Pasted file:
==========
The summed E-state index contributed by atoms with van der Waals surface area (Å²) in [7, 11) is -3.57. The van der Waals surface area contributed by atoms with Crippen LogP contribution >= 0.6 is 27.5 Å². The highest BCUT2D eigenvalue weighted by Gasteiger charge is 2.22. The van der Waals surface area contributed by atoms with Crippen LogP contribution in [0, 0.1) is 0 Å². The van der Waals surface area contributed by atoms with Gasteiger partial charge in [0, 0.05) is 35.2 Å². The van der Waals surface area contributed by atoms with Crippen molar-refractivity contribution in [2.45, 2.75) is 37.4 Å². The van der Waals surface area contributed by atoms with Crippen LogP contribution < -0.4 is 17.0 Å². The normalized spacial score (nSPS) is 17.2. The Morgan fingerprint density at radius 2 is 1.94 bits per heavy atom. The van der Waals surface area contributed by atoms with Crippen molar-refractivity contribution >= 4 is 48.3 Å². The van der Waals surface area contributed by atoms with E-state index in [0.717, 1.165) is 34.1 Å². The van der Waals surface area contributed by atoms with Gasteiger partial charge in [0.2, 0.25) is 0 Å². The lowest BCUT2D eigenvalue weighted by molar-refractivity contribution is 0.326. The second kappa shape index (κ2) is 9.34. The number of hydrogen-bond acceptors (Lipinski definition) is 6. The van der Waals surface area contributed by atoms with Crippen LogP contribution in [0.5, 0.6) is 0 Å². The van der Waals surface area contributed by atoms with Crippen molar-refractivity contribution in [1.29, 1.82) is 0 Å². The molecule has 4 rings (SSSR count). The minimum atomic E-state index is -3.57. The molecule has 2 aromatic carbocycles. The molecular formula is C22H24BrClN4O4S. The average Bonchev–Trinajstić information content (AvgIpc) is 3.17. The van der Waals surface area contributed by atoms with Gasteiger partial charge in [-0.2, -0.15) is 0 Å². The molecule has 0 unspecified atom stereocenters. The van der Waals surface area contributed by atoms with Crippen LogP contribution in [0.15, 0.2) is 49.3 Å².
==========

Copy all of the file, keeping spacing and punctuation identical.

The summed E-state index contributed by atoms with van der Waals surface area (Å²) in [7, 11) is -3.57. The van der Waals surface area contributed by atoms with Crippen LogP contribution >= 0.6 is 27.5 Å². The highest BCUT2D eigenvalue weighted by Gasteiger charge is 2.22. The van der Waals surface area contributed by atoms with Crippen LogP contribution in [0, 0.1) is 0 Å². The van der Waals surface area contributed by atoms with Gasteiger partial charge in [0, 0.05) is 35.2 Å². The van der Waals surface area contributed by atoms with Crippen molar-refractivity contribution in [2.45, 2.75) is 37.4 Å². The van der Waals surface area contributed by atoms with Crippen LogP contribution < -0.4 is 17.0 Å². The normalized spacial score (nSPS) is 17.2. The Morgan fingerprint density at radius 2 is 1.94 bits per heavy atom. The van der Waals surface area contributed by atoms with Crippen molar-refractivity contribution >= 4 is 48.3 Å². The van der Waals surface area contributed by atoms with E-state index in [0.717, 1.165) is 34.1 Å². The van der Waals surface area contributed by atoms with Gasteiger partial charge in [0.2, 0.25) is 0 Å². The lowest BCUT2D eigenvalue weighted by molar-refractivity contribution is 0.326. The second kappa shape index (κ2) is 9.34. The number of hydrogen-bond acceptors (Lipinski definition) is 6. The van der Waals surface area contributed by atoms with Crippen LogP contribution in [0.5, 0.6) is 0 Å². The van der Waals surface area contributed by atoms with Crippen molar-refractivity contribution in [1.29, 1.82) is 0 Å². The molecule has 4 rings (SSSR count). The minimum atomic E-state index is -3.57. The molecule has 2 aromatic carbocycles. The molecular formula is C22H24BrClN4O4S. The average Bonchev–Trinajstić information content (AvgIpc) is 3.17. The van der Waals surface area contributed by atoms with Gasteiger partial charge in [-0.2, -0.15) is 0 Å². The molecule has 0 unspecified atom stereocenters. The van der Waals surface area contributed by atoms with Crippen LogP contribution in [0.15, 0.2) is 49.3 Å².